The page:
Our Created Moon: Earth's Fascinating Neighbor

By Don DeYoung and John Whitcomb
Green Forest, Ariz : Master Books (2003). 144 Pages.

Reviewed by Dr. Trevor Craigen
15.1 (Spring 2004) : 112-113

In 1978, Don DeYoung and John Whitcomb co-authored The Moon: Its Creation, Form and Significance [BMH Books]. “Since then,” Don DeYoung writes in his preface, “a wealth of new information has appeared concerning the moon and space” (12).

The authors adopted basically the format of DeYoung’s three earlier books, Dinosaurs and Creation: Questions and Answers (Baker, 2000), Astronomy and the Bible: Questions and Answers (Baker, 2000), and Weather and the Bible: 100 Questions and Answers (Baker, 1992). Sixty-two questions, spread out over five chapters, provide answers for the kinds of questions most readers have asked at one time or another.

Chapter one furnishes interesting tidbits of information on earth’s nearest neighbor, e.g., its size, its distance from earth, its orbit, how it causes earth’s ocean tides, and its surface features. Chapter two instructs on a variety of subjects pertinent to the moon’s history, such as, “Is moon dust an age indicator?” and “What lunar origin theory dominates today?” Having accepted without hesitation the accuracy and integrity of the Genesis creation account, the authors do not reject the fact of the moon’s creation, specifically on the fourth day of a six-day creation week. Similarly, neither do they stretch “day” in the Genesis record beyond its normal, literal meaning. From the science side, the reader learns that creationists are the only ones apparently acknowledging the fallibility of radioisotope dating results, and recognizing that the interpretation of these results is enmeshed in evolutionary assumptions of an old universe (63).

Chapter three’s eleven questions direct attention to the purposes of the moon, taking the reader on a tour of how the moon determines Easter dates, affects seasons and the weather, plants and animals, protects from space collisions, etc. The reader is reminded of the precise occurrence of eclipses and their contribution to historical chronology, even confirming the accuracy of the chronological systems used by OT scribes (83). Chapter four deals with the moon in Scripture. Various options on how the moon stood still for Joshua’s “long-day” are briefly presented. In four and a half pages, the double revelation theory receives short shrift, as it should. The work acknowledges that these two distinct and fully authoritative revelations of God— in Scripture and in nature—operate with a heavy bias against the theologian and his interpretation of Scripture. Although the authors do not say it openly, the bias should flow the other way in this discussion, namely, if the prevailing theory does not fit with the biblical record, then it should be subjected to scrutiny. They correctly affirm that the Bible is competent to present the when, who, how, and why of creation, and that science alone is not competent to address the when and how of origins.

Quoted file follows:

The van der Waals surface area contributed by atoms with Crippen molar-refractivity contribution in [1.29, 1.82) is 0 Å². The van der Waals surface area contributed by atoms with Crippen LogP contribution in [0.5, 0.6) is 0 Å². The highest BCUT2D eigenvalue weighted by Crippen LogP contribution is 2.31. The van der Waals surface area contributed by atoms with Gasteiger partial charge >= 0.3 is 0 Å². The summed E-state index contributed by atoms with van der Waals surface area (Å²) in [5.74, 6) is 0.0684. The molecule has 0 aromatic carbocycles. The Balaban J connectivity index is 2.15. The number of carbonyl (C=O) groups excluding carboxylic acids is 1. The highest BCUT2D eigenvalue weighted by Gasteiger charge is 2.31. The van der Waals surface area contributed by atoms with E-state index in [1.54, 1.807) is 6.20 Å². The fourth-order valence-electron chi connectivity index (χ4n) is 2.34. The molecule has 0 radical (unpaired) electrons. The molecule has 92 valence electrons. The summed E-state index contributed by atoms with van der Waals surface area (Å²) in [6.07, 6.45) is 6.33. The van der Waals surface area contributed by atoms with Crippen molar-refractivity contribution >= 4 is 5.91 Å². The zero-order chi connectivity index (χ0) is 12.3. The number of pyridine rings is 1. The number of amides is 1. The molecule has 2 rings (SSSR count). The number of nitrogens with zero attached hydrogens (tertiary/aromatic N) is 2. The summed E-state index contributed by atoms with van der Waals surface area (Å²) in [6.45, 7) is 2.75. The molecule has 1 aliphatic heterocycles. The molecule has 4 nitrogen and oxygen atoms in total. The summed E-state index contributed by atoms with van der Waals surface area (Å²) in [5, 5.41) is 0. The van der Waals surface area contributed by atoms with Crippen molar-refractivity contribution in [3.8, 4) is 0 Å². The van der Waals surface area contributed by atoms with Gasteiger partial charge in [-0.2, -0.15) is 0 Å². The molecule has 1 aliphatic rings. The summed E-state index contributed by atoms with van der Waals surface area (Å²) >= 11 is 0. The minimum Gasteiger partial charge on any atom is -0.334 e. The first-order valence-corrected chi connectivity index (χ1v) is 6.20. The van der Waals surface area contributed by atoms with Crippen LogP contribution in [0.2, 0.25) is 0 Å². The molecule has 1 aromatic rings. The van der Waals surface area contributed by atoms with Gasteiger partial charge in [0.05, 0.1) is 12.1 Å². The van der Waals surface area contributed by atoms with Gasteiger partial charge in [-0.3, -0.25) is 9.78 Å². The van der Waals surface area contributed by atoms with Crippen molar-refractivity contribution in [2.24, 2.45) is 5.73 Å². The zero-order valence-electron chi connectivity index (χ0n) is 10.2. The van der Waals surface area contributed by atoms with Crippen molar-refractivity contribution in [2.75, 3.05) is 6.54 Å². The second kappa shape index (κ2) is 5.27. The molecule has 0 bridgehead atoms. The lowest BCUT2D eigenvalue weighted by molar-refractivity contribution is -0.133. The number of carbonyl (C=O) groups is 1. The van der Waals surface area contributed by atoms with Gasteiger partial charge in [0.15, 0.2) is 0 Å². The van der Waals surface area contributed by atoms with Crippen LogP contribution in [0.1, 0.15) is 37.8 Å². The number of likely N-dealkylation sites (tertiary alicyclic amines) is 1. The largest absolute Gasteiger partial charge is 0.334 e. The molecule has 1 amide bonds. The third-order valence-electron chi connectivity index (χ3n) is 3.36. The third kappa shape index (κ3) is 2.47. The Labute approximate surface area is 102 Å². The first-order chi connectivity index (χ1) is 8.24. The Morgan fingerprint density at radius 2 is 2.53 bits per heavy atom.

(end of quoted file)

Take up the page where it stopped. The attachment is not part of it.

Chapter 5, “Answering the Critics,” carefully points out how essential the moon is for the earth’s stable existence and how holding to a creationist view does not stifle legitimate and earnest scientific research. Further, great distances in space do not of necessity demand a vast time-scale. The chapter proposes other viable explanations. That the moon will cease to exist at the end of the millennium (cf. Isa 60:19; Ps 72:7; Rev 20:11), frankly, presents a far more appealing closure of history under divine control than the bleak picture painted by evolution, which looks at a slow spiral away from earth until earth becomes completely unstable and arid, and unable to sustain life [69-70, 104].

Seventeen figures, four tables, an appendix describing the topography of the moon from two photographs, and a glossary of terms give the book just that extra bit of class. An index of figures and tables would certainly have been a useful addition.

The remarkable achievements in space exploration of the past decade have ignited further interest in the origins of the earth, moon, solar system, and galaxy. This book is timely, and chockablock with information. Our Created Moon is well worth having on the shelf as an instructive resource.